Mitt Romney, the shadow president

If Republicans were who they were ten years ago, a Romney renaissance might make perfect sense. But Republicans have changed. One of the depressing things about my editor at National Review, Rich Lowry, is that he is so dependably correct in his estimation of the political facts on the ground, and it is difficult to argue with his recent assertion that Donald Trump now represents the main stream of the Republican political orientation. Trump’s substitution of sneering for analysis, his shallow anti-“elitism,” his attacks on free trade and on freedom of the press, his adolescent social-media habit: Republicans have not rallied behind him in spite of these things, but because of them.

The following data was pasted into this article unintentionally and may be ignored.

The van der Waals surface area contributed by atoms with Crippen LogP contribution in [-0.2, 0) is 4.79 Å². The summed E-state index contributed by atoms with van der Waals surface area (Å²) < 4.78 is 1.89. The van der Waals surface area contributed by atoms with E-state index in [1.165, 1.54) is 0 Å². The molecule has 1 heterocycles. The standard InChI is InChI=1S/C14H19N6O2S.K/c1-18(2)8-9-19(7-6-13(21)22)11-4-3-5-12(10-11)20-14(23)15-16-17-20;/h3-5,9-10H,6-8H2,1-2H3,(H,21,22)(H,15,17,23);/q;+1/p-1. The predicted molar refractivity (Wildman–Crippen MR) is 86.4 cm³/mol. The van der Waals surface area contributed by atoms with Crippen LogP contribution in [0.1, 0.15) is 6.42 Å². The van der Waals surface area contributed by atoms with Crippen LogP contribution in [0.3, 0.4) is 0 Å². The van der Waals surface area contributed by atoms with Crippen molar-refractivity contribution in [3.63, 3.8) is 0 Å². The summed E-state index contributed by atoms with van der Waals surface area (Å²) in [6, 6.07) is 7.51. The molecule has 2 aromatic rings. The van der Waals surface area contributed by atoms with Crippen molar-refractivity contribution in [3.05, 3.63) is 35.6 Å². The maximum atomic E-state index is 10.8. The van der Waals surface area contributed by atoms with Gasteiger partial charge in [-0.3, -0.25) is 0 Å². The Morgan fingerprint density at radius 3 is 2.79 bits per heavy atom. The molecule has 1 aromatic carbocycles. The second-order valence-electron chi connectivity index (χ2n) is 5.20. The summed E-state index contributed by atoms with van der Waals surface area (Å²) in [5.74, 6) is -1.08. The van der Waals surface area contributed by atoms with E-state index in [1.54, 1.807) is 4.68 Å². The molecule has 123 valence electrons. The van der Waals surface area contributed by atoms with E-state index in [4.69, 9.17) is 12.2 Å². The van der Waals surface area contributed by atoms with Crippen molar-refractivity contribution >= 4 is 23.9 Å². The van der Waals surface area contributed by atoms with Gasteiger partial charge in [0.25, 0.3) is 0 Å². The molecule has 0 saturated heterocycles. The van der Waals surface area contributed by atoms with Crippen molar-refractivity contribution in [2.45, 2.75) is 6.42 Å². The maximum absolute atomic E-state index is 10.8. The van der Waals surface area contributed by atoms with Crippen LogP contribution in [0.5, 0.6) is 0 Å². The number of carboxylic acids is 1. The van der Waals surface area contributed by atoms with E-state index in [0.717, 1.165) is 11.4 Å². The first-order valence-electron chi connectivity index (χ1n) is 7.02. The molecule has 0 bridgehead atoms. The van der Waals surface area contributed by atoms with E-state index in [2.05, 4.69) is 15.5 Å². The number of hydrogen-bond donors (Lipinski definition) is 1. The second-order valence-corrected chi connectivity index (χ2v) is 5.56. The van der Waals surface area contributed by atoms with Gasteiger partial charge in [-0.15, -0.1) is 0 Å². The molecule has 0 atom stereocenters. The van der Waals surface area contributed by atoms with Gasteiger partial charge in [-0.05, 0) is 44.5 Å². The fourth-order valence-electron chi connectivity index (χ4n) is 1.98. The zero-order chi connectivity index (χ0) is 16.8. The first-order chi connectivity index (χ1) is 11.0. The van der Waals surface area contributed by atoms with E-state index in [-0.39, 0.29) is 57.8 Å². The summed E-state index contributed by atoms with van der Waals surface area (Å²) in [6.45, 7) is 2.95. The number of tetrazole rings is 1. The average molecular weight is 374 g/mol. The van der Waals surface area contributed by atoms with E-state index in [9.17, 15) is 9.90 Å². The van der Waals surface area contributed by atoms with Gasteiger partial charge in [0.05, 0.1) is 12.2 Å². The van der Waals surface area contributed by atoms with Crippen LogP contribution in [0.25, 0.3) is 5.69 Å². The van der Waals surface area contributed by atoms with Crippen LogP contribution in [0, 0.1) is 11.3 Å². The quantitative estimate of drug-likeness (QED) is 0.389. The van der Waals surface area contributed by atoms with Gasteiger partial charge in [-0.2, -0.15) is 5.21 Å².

Mitt Romney is a deeply religious man, and he is no doubt familiar with the story of the Israelites who fell down and worshipped the golden calf in spite of Moses’s best efforts. Republicans, being not so grand, have been seduced by Donald Trump’s gold-plated toilet — as sure a sign of the times as we have ever seen.

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